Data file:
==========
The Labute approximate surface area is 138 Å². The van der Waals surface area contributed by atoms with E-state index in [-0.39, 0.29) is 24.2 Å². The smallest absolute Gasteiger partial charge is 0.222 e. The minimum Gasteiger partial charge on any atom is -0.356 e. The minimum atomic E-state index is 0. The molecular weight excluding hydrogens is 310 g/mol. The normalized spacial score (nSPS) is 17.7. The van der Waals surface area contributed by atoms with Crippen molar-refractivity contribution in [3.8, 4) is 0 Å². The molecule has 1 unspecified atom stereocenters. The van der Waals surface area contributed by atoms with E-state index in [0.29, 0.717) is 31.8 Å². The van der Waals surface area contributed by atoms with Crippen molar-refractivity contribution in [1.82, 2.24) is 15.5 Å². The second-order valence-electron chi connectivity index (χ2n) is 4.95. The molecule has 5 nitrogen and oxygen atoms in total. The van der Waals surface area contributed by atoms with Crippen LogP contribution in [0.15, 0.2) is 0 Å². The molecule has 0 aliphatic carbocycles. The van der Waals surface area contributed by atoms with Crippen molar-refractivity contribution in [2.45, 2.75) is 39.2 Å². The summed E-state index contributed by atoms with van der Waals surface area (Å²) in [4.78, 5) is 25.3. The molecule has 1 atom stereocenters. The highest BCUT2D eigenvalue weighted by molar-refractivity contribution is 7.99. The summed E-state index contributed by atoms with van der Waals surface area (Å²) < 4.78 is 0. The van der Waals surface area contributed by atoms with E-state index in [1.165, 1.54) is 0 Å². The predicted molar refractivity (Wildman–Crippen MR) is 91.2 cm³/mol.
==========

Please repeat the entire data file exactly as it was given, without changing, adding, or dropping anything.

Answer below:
The Labute approximate surface area is 138 Å². The van der Waals surface area contributed by atoms with E-state index in [-0.39, 0.29) is 24.2 Å². The smallest absolute Gasteiger partial charge is 0.222 e. The minimum Gasteiger partial charge on any atom is -0.356 e. The minimum atomic E-state index is 0. The molecular weight excluding hydrogens is 310 g/mol. The normalized spacial score (nSPS) is 17.7. The van der Waals surface area contributed by atoms with Crippen molar-refractivity contribution in [3.8, 4) is 0 Å². The molecule has 1 unspecified atom stereocenters. The van der Waals surface area contributed by atoms with E-state index in [0.29, 0.717) is 31.8 Å². The van der Waals surface area contributed by atoms with Crippen molar-refractivity contribution in [1.82, 2.24) is 15.5 Å². The second-order valence-electron chi connectivity index (χ2n) is 4.95. The molecule has 5 nitrogen and oxygen atoms in total. The van der Waals surface area contributed by atoms with Crippen LogP contribution in [0.15, 0.2) is 0 Å². The molecule has 0 aliphatic carbocycles. The van der Waals surface area contributed by atoms with Crippen molar-refractivity contribution in [2.45, 2.75) is 39.2 Å². The summed E-state index contributed by atoms with van der Waals surface area (Å²) in [4.78, 5) is 25.3. The molecule has 1 atom stereocenters. The highest BCUT2D eigenvalue weighted by molar-refractivity contribution is 7.99. The summed E-state index contributed by atoms with van der Waals surface area (Å²) < 4.78 is 0. The van der Waals surface area contributed by atoms with E-state index in [1.165, 1.54) is 0 Å². The predicted molar refractivity (Wildman–Crippen MR) is 91.2 cm³/mol.